“Over the last five years, the Reform movement in Israel and its institutions received funds totaling more than $20 million,” said Rabbi Jack Luxemburg, a member of ARZA’s slate and senior rabbi of Temple Beth Ami in suburban Washington, D.C. “We would struggle to raise that much money from the movement itself.”

By working side by side with Israeli delegates at the Congress, Diaspora groups can influence the Israeli political system, said Marilyn Wind, who is on the slate for Mercaz, the Conservative movement’s Zionist organization that had 32 delegates in the last election.

“Our presence allows us to work with people in the Israeli government,” she said. “We form coalitions with Israeli delegations and work with these partners to get things through the government.”

She said the fact that Israel is now paying the salary of some non-Orthodox rabbis is a result of the efforts of Mercaz and others in the WZO to promote religious pluralism in Israel.

“This is the democratic voice of the Jewish people,” added Judith Gelman, a Washingtonian who is number 11 on the Hatikvah slate. “We’re often told that Jews in the Diaspora shouldn’t have a say in what goes on in Israel. This is the one time when Jews around the world have a democratically elected voice, and that’s why it’s so important.”

Hatikvah is composed of American groups that mirror the Israeli Labor and Meretz parties, as well as delegates drawn from groups including JStreet, Americans for Peace Now, New Israel Fund and Open Hillel. They share a common support of a two-state solution to the Israel-Palestinian conflict and an opposition to the Israeli settlement movement. It won five seats in the last election.

The Zionist Organization of America, which also won five seats in the last election, takes the opposite positions. It filed complaints against Hatikvah with election officials, charging Hatikvah’s constituent groups with supporting the BDS, or the boycott, divestment and sanctions movement against Israel. ZOA National President Mort Klein said Hatikvah members “support hurting the Israeli economy and Jewish businesses.”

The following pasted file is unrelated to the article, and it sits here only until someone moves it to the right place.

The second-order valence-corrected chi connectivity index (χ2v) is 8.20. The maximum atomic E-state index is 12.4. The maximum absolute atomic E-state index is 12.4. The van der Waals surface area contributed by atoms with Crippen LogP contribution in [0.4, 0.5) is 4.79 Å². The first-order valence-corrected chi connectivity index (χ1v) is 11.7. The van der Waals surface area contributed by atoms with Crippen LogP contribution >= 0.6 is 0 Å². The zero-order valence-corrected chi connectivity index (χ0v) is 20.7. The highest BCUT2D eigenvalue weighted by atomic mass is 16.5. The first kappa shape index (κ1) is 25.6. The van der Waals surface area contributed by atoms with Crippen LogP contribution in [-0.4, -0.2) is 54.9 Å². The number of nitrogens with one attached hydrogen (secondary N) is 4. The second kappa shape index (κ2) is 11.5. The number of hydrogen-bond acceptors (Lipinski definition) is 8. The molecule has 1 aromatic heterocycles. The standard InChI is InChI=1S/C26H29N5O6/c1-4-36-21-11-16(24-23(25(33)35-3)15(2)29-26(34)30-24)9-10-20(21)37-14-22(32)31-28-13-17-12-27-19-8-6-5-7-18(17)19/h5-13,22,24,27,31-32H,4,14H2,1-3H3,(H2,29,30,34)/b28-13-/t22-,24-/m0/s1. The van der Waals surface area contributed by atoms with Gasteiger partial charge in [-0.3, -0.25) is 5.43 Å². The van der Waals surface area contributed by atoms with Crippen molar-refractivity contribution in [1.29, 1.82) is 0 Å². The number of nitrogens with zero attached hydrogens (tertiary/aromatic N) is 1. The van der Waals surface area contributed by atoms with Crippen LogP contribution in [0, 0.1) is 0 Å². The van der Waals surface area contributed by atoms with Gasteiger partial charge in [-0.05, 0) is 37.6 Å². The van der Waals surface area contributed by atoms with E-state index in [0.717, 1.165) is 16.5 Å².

“They have no moral or legal right to run,” Klein said. “This is beyond the pale.”

Gelman said in response: “Hatikvah is the slate most closely related to the founders of Israel.”

The Labor party led Israel’s government for its first 29 years and was the party of founding Prime Minister David Ben-Gurion,” she added. “We sit in coalition with two Zionist parties in Israel. We are Zionists who believe in a two-state solution.”

Unlike others interviewed for this story, if elected, this will be Gabay’s first Zionist Congress. She said her slate of young Jews will bring knowledge that the veterans lack.

“We have a better feel” for the “new critiques against Israel’s reputation” on campus, she said. “Other groups may have representation on campus, but there’s nothing like being there firsthand and seeing what needs to be done.

“To keep Zionism relevant, we have to ask what are our next goals and how are we going to fulfill them, and we need to have that discussion at the World Zionist Congress,” she added. “We’re a brand new state. It makes sense we might want to change around things.”

>> To register and vote, go to There is a $10 fee (payable by credit card). Once on the site, you can read about the 11 participating groups, their platforms and their slates of delegates.

David Holzel is a senior writer at  Washington Jewish Week. He can be reached at